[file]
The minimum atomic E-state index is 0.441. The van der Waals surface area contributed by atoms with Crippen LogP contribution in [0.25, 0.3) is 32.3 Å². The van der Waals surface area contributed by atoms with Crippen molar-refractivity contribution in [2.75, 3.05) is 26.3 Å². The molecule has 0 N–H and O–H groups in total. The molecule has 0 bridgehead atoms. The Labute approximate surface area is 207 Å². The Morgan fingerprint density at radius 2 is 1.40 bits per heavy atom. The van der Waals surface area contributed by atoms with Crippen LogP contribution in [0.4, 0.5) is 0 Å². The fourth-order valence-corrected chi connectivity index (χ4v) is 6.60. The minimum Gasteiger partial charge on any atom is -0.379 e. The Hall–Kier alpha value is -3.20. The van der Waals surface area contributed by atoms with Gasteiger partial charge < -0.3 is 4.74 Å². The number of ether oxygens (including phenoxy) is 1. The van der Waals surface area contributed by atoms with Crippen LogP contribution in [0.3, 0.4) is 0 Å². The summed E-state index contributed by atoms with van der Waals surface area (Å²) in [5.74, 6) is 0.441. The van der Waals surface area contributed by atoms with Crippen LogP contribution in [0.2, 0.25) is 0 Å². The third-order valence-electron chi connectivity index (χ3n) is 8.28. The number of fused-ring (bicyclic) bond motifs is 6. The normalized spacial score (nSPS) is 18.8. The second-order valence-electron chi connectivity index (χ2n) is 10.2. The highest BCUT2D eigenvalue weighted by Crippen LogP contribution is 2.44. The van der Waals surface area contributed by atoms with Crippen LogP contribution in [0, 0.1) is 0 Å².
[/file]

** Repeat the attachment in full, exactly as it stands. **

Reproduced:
The minimum atomic E-state index is 0.441. The van der Waals surface area contributed by atoms with Crippen LogP contribution in [0.25, 0.3) is 32.3 Å². The van der Waals surface area contributed by atoms with Crippen molar-refractivity contribution in [2.75, 3.05) is 26.3 Å². The molecule has 0 N–H and O–H groups in total. The molecule has 0 bridgehead atoms. The Labute approximate surface area is 207 Å². The Morgan fingerprint density at radius 2 is 1.40 bits per heavy atom. The van der Waals surface area contributed by atoms with Crippen LogP contribution in [0.4, 0.5) is 0 Å². The fourth-order valence-corrected chi connectivity index (χ4v) is 6.60. The minimum Gasteiger partial charge on any atom is -0.379 e. The Hall–Kier alpha value is -3.20. The van der Waals surface area contributed by atoms with Gasteiger partial charge < -0.3 is 4.74 Å². The number of ether oxygens (including phenoxy) is 1. The van der Waals surface area contributed by atoms with Crippen LogP contribution in [0.3, 0.4) is 0 Å². The summed E-state index contributed by atoms with van der Waals surface area (Å²) in [5.74, 6) is 0.441. The van der Waals surface area contributed by atoms with Crippen LogP contribution in [0.2, 0.25) is 0 Å². The third-order valence-electron chi connectivity index (χ3n) is 8.28. The number of fused-ring (bicyclic) bond motifs is 6. The normalized spacial score (nSPS) is 18.8. The second-order valence-electron chi connectivity index (χ2n) is 10.2. The highest BCUT2D eigenvalue weighted by Crippen LogP contribution is 2.44. The van der Waals surface area contributed by atoms with Crippen LogP contribution in [0, 0.1) is 0 Å².